As we prepare to enable IPv6 on the “static self-managed” wires, there are a few aspects to IPv6 addressing which you need to know.
The most obvious difference between IPv4 and IPv6 addresses is that the latter are 128 bits log. They’re conventionally divided up into eight 16-bit chunks, written in hex and separated by colons. Leading zeros can be omitted, and the longest consecutive run of all-zero chunks can be elided to “::”.
For global addresses, this 128-bit space is divided up into two 64-bit parts: there’s a 64-bit prefix, which essentially identifies the site and the subnet within it; and there’s a 64-bit “interface identifier” (“IID”) which identifies the host within the subnet.
So, for example 2001:630:3c1:33::1:15 has a prefix of
2001:630:3c1:33::, which itself breaks down to the University’s prefix of 2001:630:3c1:: and the subnet number 33, and an IID of ::1:15.
The prefix is fixed for the subnet, and is generally obtained automatically from the Router Advertisement packets which our switches multicast every few seconds on all of our IPv6-enabled subnets. The IID is formed in one of three ways:
- It can be set explicitly by the host’s manager (in some system-specific way). We can support this, and can enter explicit addresses into the inf.ed.ac.uk domain. We prefer not to do things this way, though, because it means liaison with machines’ managers, which can take time, and is more prone to errors. The example above is one of these explicit addresses.
- The host can configure itself using StateLess Address AutoConfiguration (“SLAAC”). This uses the host’s MAC address, transformed in a couple of simple ways, to produce an address which is unique to the machine while requiring no management intervention. For example, 2001:630:3c1:2:4a0f:cfff:fe5b:e69a is the IPv6 address of one of the student lab machines. Because we have the MAC addresses registered for all of the machines on the SM164 and SM197 wires we can automatically generate DNS entries in inf.ed.ac.uk, making the entire process completely automatic. This is the mechanism we prefer.
- It can be a “privacy address”, generated periodically by the host in a cryptographically secure way such that it is very unlikely to duplicate any other IID on the subnet. The reason for this type of address is that it avoids the possibility that a laptop might be tracked across networks as its owner moves from site to site, as would be the case if it were to use a fixed SLAAC-style IID. For servers it makes little sense to use this type of address, and because it changes frequently we have no way to to add it to our DNS. The distribution you have installed on your servers may have this turned on if its main audience is laptops and non-enterprise users. If so, we strongly suggest you turn it off, though how you do so will be system-dependent.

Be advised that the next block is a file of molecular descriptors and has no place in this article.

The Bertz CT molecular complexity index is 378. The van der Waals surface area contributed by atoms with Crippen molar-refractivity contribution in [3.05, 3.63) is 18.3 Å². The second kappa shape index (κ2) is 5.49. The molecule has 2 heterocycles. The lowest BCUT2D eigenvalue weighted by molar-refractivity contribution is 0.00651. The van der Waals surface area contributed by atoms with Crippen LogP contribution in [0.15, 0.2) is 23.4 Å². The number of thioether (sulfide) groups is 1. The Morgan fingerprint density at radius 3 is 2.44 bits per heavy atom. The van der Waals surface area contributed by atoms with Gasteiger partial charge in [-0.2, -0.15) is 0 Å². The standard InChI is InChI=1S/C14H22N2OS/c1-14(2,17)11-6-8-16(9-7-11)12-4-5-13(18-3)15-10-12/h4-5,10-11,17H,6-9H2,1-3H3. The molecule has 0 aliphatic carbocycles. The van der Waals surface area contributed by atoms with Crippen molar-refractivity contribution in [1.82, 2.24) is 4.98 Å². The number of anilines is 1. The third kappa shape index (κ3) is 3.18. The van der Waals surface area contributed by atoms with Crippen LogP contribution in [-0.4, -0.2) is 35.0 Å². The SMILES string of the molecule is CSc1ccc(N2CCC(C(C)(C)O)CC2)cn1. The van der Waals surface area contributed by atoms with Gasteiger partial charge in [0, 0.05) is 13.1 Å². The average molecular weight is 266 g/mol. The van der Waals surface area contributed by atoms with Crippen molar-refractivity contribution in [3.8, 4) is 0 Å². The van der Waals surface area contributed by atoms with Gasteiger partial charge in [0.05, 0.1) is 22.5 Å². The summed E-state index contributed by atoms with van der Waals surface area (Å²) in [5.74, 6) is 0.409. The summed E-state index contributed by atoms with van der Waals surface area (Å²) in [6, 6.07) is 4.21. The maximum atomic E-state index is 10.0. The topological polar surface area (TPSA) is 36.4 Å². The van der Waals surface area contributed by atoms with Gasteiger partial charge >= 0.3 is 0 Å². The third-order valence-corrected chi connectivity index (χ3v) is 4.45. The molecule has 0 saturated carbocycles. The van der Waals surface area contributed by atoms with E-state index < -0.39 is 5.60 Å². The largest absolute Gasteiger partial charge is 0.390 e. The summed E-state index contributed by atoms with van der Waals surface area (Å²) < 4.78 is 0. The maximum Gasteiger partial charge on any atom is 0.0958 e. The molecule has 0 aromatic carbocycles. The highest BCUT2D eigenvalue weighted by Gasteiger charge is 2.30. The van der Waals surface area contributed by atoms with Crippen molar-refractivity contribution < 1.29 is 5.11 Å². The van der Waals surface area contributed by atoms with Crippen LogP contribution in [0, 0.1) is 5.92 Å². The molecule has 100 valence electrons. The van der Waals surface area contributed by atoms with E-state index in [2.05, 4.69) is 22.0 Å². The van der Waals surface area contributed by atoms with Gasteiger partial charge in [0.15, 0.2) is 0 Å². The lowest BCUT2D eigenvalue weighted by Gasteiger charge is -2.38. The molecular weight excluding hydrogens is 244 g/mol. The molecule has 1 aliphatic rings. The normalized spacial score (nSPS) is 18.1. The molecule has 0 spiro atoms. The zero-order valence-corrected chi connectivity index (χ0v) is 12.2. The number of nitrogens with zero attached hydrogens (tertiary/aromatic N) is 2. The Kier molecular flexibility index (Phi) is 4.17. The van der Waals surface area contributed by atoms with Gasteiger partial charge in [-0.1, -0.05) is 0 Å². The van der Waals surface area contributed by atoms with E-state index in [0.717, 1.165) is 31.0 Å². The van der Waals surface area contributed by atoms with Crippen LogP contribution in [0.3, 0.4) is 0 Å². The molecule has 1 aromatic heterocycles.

There is one other form of address which your machine will have. This is a “link-local” address, using fe80:: as its prefix and a SLAAC-style IID part. Traffic for addresses of this form is never routed off-subnet. Within the subnet it is just as valid an address as one of the above forms, and can be used anywhere a global address can be used. It can’t go in the DNS, though, which makes it inconvenient for anything other than low-level network management tasks. Your IPv6 default router address will probably be link-local, for example.
The address-search box on the netmon front page knows how to handle all of the above forms, though the information available for privacy addresses is necesarily more limited than for the other forms.
The home page for the development project which introduced IPv6 to Informatics has a number of useful links, including to the relevant RFCs.